Cognitive deficits are part of the normal aging process and are exacerbated by various diseases that affect adults in old age, such as dementia, depression, and stroke. A significant scientific and social effort has been expended to evaluate whether cognitive deficits can be remedied through systematic interventions. The editors, as well as the chapter authors, represent a variety of viewpoints that span theory as well as practice. Overall, they aim to address concepts in cognitive rehabilitation that are useful in intervention (...) research -- research which examines problems and issues in normal and pathological aging -- and focusing on the application of cognitive training strategies in natural settings. Thus, the book is grounded in contemporary theory in cognitive aging and is applicable to both the practicing clinician as well as the researcher. It is organized into four sections. The first highlights prominent theoretical principles; the second looks at cognitive rehabilitation strategies in normal aging; the third examines the interplay between lifestyle patterns and cognitive function through applying a broad definition of lifestyle choices; and the fourth focuses on rehabilitation strategies that address issues in pathological aging. (shrink)
In this paper I develop a theological account of intrinsic value drawn from some passages in Robert Merrihew Adams’ book Finite and Infinite Goods. First I explain why Adams’ work on this topic is interesting, situate his theory within the broader literature on intrinsic value, and draw attention to some of its revisionist features. Next I state the theory, raise some problems for it, and refine it in light of those problems. Then I illustrate how the refined theory works (...) by showing that it has the resources to deal with some seemingly formidable objections. (shrink)
This paper explores the relationship between justice and government, examining views on the subject expressed by traditional political philosophers such as Rousseau and Locke, as well as those expressed by contemporary political theorists such as John Rawls and Robert Nozick. According to Rawls, justice is one of the fundamental concerns of a governing body; Locke and Rousseau agree that government and justice are essentially connected. Nozick and Max Weber, however, claim that the essential characteristic of government is not justice, (...) but power. This paper argues that government, as an institution formed and controlled by human beings, is subject to the moral injunction to treat human beings as entities accorded certain rights, and included among these rights is the right to just treatment. Governments are therefore enjoined to be just because human beings, as rational agents, and therefore persons, are owed the minimal respect due a person, such as the right to freedom and the right to forbearance from harm by others to self and property. (shrink)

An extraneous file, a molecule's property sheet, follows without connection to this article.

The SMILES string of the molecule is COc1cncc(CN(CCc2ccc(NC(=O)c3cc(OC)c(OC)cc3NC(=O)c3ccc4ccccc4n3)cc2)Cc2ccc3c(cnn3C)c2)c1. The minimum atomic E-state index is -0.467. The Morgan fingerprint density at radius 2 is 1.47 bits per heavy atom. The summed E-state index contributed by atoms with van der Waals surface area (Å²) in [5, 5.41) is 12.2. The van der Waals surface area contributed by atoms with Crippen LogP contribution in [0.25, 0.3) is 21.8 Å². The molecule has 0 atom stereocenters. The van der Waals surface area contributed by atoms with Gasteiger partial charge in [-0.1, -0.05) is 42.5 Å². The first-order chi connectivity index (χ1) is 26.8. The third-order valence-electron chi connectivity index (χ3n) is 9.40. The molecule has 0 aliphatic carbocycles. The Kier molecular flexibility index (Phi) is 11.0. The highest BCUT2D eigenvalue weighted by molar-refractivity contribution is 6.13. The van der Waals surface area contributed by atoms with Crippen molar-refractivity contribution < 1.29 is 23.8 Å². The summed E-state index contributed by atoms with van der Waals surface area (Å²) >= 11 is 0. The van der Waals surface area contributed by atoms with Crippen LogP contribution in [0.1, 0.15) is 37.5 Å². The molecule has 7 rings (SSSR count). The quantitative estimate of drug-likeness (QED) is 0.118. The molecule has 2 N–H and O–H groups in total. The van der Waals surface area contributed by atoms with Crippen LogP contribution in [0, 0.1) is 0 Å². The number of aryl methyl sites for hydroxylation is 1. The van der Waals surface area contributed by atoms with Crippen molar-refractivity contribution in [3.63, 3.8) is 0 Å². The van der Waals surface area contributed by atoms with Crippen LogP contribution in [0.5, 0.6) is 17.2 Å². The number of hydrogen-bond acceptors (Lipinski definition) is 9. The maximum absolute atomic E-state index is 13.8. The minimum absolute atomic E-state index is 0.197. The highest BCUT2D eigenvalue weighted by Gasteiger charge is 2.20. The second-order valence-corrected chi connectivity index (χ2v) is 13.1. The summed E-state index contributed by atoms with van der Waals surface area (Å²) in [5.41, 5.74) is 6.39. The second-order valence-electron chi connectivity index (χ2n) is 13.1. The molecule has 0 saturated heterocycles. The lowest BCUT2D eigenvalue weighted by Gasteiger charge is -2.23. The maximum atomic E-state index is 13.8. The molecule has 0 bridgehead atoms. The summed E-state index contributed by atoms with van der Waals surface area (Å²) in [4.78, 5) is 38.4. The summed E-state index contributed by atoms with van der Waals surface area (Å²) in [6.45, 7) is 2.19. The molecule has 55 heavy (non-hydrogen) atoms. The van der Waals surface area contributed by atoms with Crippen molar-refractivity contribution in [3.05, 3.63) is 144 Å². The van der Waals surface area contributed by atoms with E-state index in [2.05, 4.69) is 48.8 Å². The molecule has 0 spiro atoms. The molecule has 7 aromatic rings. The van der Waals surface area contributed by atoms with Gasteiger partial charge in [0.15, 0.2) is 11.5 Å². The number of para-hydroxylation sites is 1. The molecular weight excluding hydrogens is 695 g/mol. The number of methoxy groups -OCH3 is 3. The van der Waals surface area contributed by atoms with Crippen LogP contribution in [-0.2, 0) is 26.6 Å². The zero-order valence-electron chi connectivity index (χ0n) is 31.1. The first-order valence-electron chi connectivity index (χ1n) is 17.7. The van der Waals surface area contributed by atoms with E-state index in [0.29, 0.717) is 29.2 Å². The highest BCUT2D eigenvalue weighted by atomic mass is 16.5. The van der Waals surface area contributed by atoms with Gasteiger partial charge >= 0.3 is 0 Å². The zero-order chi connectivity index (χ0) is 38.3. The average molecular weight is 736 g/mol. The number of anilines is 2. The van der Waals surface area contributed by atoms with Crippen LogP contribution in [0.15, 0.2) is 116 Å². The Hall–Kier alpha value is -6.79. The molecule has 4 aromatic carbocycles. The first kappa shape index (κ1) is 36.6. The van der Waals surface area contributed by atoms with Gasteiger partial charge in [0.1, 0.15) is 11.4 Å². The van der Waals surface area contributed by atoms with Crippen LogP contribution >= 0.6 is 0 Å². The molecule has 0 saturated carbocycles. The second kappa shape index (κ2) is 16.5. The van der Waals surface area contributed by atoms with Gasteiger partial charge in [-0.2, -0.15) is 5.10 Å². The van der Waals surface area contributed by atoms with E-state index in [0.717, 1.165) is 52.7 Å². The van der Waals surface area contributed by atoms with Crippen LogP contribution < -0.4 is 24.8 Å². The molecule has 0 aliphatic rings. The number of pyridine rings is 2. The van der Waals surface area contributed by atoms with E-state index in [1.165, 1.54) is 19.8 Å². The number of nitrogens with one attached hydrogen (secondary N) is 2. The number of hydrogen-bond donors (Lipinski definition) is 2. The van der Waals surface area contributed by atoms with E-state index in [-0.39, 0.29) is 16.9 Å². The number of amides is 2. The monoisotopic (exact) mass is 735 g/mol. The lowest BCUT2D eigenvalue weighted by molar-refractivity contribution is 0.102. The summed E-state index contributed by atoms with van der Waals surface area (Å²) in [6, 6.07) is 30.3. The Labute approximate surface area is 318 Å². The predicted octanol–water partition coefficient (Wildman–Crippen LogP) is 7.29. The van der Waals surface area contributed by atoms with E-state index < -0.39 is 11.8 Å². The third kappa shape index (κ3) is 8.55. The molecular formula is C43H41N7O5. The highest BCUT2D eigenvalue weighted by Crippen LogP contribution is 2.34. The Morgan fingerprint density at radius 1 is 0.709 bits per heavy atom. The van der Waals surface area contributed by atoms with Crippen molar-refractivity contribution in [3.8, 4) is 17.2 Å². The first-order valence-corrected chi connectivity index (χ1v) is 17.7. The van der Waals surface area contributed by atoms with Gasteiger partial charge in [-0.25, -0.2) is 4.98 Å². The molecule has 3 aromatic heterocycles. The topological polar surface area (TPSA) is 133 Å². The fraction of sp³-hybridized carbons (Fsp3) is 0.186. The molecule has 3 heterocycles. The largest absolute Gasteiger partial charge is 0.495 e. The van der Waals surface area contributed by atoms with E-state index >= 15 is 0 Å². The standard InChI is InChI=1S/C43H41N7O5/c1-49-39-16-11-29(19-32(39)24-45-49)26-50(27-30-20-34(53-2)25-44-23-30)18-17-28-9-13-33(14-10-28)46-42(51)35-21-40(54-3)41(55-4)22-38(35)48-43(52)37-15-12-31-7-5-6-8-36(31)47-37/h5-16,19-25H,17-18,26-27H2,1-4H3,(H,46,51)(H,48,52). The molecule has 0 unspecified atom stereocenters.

In this book, Robert Fogelin revisits much that was covered in his Hume’s Skepticism in the Treatise of Human Nature . Even so, there is a wealth of new material here, reflecting a number of developments in Fogelin’s thinking about Hume’s THN. I shall highlight three.In the earlier book, Fogelin had pushed a strongly skeptical interpretation of THN. Now, however, he has mitigated his reading somewhat, and is offering “a more balanced account of the relationship between Hume’s naturalism and (...) his skepticism” . Naturalist themes were present in the earlier book, but Fogelin downplayed them and perhaps overplayed the skeptical themes to counteract the dominance of naturalistic interpretations. But the difference now is largely a matter of emphasis rather than orientation: Fogelin now recognizes Hume’s naturalism is one of four “voices” that were each sincere and heartfelt, and which all deserve equal emphasis and weight .The most significant addition is Fogelin’s claim that “Hume’s pursuit of a science of human nature itself generates a skeptical challenge that calls his naturalistic program into question” . In Skepticism in the Treatise of Human Nature. (shrink)